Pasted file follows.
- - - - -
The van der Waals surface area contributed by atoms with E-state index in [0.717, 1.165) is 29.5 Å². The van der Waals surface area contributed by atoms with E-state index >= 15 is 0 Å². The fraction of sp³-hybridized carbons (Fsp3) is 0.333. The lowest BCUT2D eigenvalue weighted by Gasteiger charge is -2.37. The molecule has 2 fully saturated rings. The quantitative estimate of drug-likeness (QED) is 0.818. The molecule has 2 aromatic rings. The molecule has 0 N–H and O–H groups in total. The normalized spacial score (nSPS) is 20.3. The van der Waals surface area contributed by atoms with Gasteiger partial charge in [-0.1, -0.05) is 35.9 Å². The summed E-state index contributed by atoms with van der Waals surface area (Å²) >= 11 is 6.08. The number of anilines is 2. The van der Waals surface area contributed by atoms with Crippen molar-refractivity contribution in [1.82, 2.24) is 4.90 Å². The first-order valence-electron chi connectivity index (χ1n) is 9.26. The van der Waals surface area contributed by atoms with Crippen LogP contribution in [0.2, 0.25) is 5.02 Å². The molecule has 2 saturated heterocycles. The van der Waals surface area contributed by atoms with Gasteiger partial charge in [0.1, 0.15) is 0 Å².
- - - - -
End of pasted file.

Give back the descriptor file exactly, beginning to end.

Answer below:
The van der Waals surface area contributed by atoms with E-state index in [0.717, 1.165) is 29.5 Å². The van der Waals surface area contributed by atoms with E-state index >= 15 is 0 Å². The fraction of sp³-hybridized carbons (Fsp3) is 0.333. The lowest BCUT2D eigenvalue weighted by Gasteiger charge is -2.37. The molecule has 2 fully saturated rings. The quantitative estimate of drug-likeness (QED) is 0.818. The molecule has 2 aromatic rings. The molecule has 0 N–H and O–H groups in total. The normalized spacial score (nSPS) is 20.3. The van der Waals surface area contributed by atoms with Gasteiger partial charge in [-0.1, -0.05) is 35.9 Å². The summed E-state index contributed by atoms with van der Waals surface area (Å²) >= 11 is 6.08. The number of anilines is 2. The van der Waals surface area contributed by atoms with Crippen molar-refractivity contribution in [1.82, 2.24) is 4.90 Å². The first-order valence-electron chi connectivity index (χ1n) is 9.26. The van der Waals surface area contributed by atoms with Crippen LogP contribution in [0.2, 0.25) is 5.02 Å². The molecule has 2 saturated heterocycles. The van der Waals surface area contributed by atoms with Gasteiger partial charge in [0.1, 0.15) is 0 Å².